PRIYA: I’m very interested in the fact that there have been some pretty messy bits of SPAC-related litigation. Again, the M&A context is the most interesting. The classic case is the case of the Heckmann Corporation. This is sometimes referred to as the China Water Fall. This is a slightly older case, but very instructive. Since it has all of the elements I’m talking about, where there is a target, there is a proxy, the deal gets closed, and once the deal is closed it looks like it won’t be a great deal. And also keep in mind that SPAC sponsors are seeing a huge upward trend if they can close the deal successfully. And what looks like an economic gain can later be re-characterized in litigation as an inappropriate incentive.
LISA: It is this incentive that creates the conflict that is suing public shareholders. Finally, I think this is perhaps the most helpful part of the conversation. How can SPACs, their sponsors, and target companies reduce the risks associated with litigation and ultimately reduce litigation?
PRIYA: Sure. First off, I actually want to mention that we are more likely to think of civil and plaintiff disputes when we think of SPACs and these types of transactions. But just as a quick reminder, the SEC might also be interested in what’s going on. I didn’t see a lot of handshakes and the kind of warnings we saw for other innovations, think of the SEC’s first coin offerings. But they didn’t fail to notice what was going on. Might be useful in considering the June 2019 enforcement action against Benjamin Gordon. He was the CEO of Cambridge Capital Acquisition Corp. He agreed to an omission, a personal fine of $ 100,000, and a 12-month suspension from working on anything truly SEC related. And the SEC also follows the principles of the SPAC Transaction Capability Computer goal. So a lot has gone wrong in this business, possibly a downright scam. If you read the SEC’s press releases and related documents, it can be seen that the SEC has focused on disclosing the proxy statement that Cambridge Acquisition Corp. has carried out a thorough due diligence. They focus on it because somehow they don’t believe it’s true. So that’s a starting point, as much as we’re all very interested in plaintiff-style litigation, there’s nothing more frightening than when the government comes after you. Anyone connected to a SPAC may want to remind yourself that this is a regulated situation and the SEC and ultimately the DOJ are in charge.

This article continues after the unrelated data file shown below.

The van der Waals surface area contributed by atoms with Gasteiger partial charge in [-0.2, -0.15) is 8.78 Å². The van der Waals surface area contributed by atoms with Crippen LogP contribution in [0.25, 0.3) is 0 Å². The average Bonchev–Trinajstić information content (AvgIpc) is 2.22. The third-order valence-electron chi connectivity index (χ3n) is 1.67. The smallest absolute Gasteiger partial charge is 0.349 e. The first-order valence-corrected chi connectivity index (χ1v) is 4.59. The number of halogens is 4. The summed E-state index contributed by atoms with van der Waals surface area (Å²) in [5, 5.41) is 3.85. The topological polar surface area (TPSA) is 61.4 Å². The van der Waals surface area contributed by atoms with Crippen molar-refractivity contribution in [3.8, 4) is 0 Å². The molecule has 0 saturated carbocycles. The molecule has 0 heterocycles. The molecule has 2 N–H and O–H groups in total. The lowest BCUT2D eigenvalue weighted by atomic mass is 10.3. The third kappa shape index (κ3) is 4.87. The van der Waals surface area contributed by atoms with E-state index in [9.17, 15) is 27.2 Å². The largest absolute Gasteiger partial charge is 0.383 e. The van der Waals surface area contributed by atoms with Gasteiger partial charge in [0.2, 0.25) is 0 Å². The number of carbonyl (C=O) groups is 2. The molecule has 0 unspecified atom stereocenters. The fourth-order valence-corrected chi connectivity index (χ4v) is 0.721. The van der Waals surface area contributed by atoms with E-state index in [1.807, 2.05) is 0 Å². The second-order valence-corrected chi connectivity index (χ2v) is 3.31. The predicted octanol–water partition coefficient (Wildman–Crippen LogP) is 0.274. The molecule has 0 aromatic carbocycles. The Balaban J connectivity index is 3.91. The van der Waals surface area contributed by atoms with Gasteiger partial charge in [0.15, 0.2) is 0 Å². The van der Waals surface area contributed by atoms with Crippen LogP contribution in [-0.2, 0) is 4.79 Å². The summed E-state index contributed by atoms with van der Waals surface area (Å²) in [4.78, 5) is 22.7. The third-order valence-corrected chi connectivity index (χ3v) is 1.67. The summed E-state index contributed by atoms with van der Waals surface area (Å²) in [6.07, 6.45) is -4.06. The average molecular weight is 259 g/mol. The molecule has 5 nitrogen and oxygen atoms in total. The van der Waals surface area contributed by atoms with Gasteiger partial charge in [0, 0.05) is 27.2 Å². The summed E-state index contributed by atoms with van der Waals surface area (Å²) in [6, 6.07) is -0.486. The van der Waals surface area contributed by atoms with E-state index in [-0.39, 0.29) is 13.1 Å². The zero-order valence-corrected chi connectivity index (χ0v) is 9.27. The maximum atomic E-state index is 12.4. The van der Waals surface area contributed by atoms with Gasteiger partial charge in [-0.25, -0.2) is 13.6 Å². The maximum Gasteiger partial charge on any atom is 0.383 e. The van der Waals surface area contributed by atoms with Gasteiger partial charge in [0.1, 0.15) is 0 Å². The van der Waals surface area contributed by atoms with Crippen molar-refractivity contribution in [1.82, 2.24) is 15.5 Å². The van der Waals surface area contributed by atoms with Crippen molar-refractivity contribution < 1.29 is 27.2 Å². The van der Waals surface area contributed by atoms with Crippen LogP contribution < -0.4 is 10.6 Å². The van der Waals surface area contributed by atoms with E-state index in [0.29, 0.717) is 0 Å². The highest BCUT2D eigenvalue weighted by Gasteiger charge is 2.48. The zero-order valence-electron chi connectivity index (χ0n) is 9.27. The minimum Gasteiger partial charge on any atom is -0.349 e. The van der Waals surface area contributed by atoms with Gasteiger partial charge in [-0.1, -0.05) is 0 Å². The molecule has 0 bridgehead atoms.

Now let me talk about what, because I started with the SEC, is the friendlier part of litigation. So when we think about how SPAC sponsors can protect themselves from litigation, here are a few tips. First and foremost, and we’ve talked a little about it already, treat the M&A process with the same level of care that you would if you were on the board of a public company to close the deal. It won’t be okay to be fooled as you ask investors to read the proxy materials and vote for the deal. The careful effort and the documentation of the careful use are exactly the same as in any other situation. Another tip is to look for a destination in good time. It’s noteworthy how many of the SPACs involved in litigation were at the end of their timeline and basically able to heroically toss an acquisition target across the finish line. Given the positive impact sponsors have in closing a deal, this is a recipe for extreme skepticism by the court when the business struggles.
Finally, buy good D&O insurance from a broker who actually understands the entire SPAC life cycle and the risks involved. There are a lot of insurance policies that are taken out by insurance brokers who are very young, know very little about the current D&O litigation environment, and knock up expensive D&O insurance policies without really knowing what the policies are supposed to cover . Remember, your broker doesn’t just take orders for insurance limits. The guidelines are negotiated, they are tailor-made and very individual. When you have a claim, you hope that the person who placed the policy can actually stand up for you with the carriers. Not all brokerage houses are set up this way. You should therefore inquire about your broker’s experience, not just about taking out SPAC IPO insurance, but also about paying claims for IPO companies, possibly M&A transactions, and paying claims in warranty policies and damage payments. And of course you will work with publicly traded companies as you will have them on hand after the SPAC transaction. I have to tell you that some of the best deals my insurance broker has ever worked on are deals that our clients have refrained from based on what we uncovered in the careful insurance process of all things. Working with an insurance broker who can take a holistic integrated approach to the full SPAC lifecycle is much, much better than relying on a junior broker to take you to another silo for the next phase of the SPAC lifecycle must pass. or if there is a claim against the insurance.
In summary, be diligent, be on time and do not forget to pay attention to D&O insurance early on.
LISA: Thank you, Priya. It was a fascinating conversation. Again, Priya’s article is titled “Why More SPACs Could Lead to More Litigation (and How to Prepare).” Thank you for joining our Business Law Today Spotlight series. And Priya, thank you very much.
PRIYA: Thank you very much.